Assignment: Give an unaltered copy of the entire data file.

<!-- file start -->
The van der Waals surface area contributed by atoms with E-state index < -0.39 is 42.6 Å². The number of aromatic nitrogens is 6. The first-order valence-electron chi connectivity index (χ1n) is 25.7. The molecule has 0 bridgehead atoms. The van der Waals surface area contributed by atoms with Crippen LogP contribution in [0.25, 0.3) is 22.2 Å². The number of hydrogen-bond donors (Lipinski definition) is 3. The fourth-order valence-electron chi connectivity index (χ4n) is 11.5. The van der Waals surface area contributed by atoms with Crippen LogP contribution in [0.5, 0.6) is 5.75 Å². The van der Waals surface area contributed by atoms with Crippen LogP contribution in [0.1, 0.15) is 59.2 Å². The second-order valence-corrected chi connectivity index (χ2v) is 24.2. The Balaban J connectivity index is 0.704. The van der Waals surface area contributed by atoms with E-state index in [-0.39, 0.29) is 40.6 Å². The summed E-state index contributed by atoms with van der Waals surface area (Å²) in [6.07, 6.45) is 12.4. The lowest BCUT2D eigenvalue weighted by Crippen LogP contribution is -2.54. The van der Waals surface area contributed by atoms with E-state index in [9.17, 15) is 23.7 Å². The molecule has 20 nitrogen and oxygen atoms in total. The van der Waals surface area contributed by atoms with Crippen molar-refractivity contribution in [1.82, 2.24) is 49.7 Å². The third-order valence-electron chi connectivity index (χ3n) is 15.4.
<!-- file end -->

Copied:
The van der Waals surface area contributed by atoms with E-state index < -0.39 is 42.6 Å². The number of aromatic nitrogens is 6. The first-order valence-electron chi connectivity index (χ1n) is 25.7. The molecule has 0 bridgehead atoms. The van der Waals surface area contributed by atoms with Crippen LogP contribution in [0.25, 0.3) is 22.2 Å². The number of hydrogen-bond donors (Lipinski definition) is 3. The fourth-order valence-electron chi connectivity index (χ4n) is 11.5. The van der Waals surface area contributed by atoms with Crippen LogP contribution in [0.5, 0.6) is 5.75 Å². The van der Waals surface area contributed by atoms with Crippen LogP contribution in [0.1, 0.15) is 59.2 Å². The second-order valence-corrected chi connectivity index (χ2v) is 24.2. The Balaban J connectivity index is 0.704. The van der Waals surface area contributed by atoms with E-state index in [-0.39, 0.29) is 40.6 Å². The summed E-state index contributed by atoms with van der Waals surface area (Å²) in [6.07, 6.45) is 12.4. The lowest BCUT2D eigenvalue weighted by Crippen LogP contribution is -2.54. The van der Waals surface area contributed by atoms with E-state index in [9.17, 15) is 23.7 Å². The molecule has 20 nitrogen and oxygen atoms in total. The van der Waals surface area contributed by atoms with Crippen molar-refractivity contribution in [1.82, 2.24) is 49.7 Å². The third-order valence-electron chi connectivity index (χ3n) is 15.4.